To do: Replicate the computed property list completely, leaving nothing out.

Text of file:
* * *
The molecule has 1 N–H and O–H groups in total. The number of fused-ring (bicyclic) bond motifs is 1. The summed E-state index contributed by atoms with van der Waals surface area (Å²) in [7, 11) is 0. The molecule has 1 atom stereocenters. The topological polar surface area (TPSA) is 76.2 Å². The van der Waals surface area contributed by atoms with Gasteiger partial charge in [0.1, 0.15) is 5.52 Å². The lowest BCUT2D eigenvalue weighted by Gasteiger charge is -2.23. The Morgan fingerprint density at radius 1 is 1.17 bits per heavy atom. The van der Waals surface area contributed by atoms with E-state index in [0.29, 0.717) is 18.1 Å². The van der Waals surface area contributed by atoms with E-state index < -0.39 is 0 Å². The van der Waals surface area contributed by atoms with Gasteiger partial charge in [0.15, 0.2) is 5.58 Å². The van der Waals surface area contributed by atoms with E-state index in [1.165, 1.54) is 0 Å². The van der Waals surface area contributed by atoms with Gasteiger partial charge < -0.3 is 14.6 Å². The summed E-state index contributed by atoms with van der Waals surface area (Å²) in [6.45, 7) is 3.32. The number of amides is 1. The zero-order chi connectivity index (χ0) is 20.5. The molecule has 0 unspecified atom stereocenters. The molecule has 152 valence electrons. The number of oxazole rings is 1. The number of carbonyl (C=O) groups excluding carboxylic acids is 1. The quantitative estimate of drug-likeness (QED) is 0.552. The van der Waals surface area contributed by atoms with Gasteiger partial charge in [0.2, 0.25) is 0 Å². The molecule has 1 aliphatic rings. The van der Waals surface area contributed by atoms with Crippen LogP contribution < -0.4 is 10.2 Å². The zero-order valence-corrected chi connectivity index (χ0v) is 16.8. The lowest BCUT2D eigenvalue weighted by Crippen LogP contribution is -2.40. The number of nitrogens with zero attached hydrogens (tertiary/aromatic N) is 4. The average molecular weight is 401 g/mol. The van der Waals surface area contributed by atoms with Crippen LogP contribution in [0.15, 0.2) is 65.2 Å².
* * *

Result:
The molecule has 1 N–H and O–H groups in total. The number of fused-ring (bicyclic) bond motifs is 1. The summed E-state index contributed by atoms with van der Waals surface area (Å²) in [7, 11) is 0. The molecule has 1 atom stereocenters. The topological polar surface area (TPSA) is 76.2 Å². The van der Waals surface area contributed by atoms with Gasteiger partial charge in [0.1, 0.15) is 5.52 Å². The lowest BCUT2D eigenvalue weighted by Gasteiger charge is -2.23. The Morgan fingerprint density at radius 1 is 1.17 bits per heavy atom. The van der Waals surface area contributed by atoms with E-state index in [0.29, 0.717) is 18.1 Å². The van der Waals surface area contributed by atoms with E-state index < -0.39 is 0 Å². The van der Waals surface area contributed by atoms with Gasteiger partial charge in [0.15, 0.2) is 5.58 Å². The van der Waals surface area contributed by atoms with E-state index in [1.165, 1.54) is 0 Å². The van der Waals surface area contributed by atoms with Gasteiger partial charge < -0.3 is 14.6 Å². The summed E-state index contributed by atoms with van der Waals surface area (Å²) in [6.45, 7) is 3.32. The number of amides is 1. The zero-order chi connectivity index (χ0) is 20.5. The molecule has 0 unspecified atom stereocenters. The molecule has 152 valence electrons. The number of oxazole rings is 1. The number of carbonyl (C=O) groups excluding carboxylic acids is 1. The quantitative estimate of drug-likeness (QED) is 0.552. The van der Waals surface area contributed by atoms with Gasteiger partial charge in [0.2, 0.25) is 0 Å². The molecule has 1 aliphatic rings. The van der Waals surface area contributed by atoms with Crippen LogP contribution < -0.4 is 10.2 Å². The zero-order valence-corrected chi connectivity index (χ0v) is 16.8. The lowest BCUT2D eigenvalue weighted by Crippen LogP contribution is -2.40. The number of nitrogens with zero attached hydrogens (tertiary/aromatic N) is 4. The average molecular weight is 401 g/mol. The van der Waals surface area contributed by atoms with Crippen LogP contribution in [0.15, 0.2) is 65.2 Å².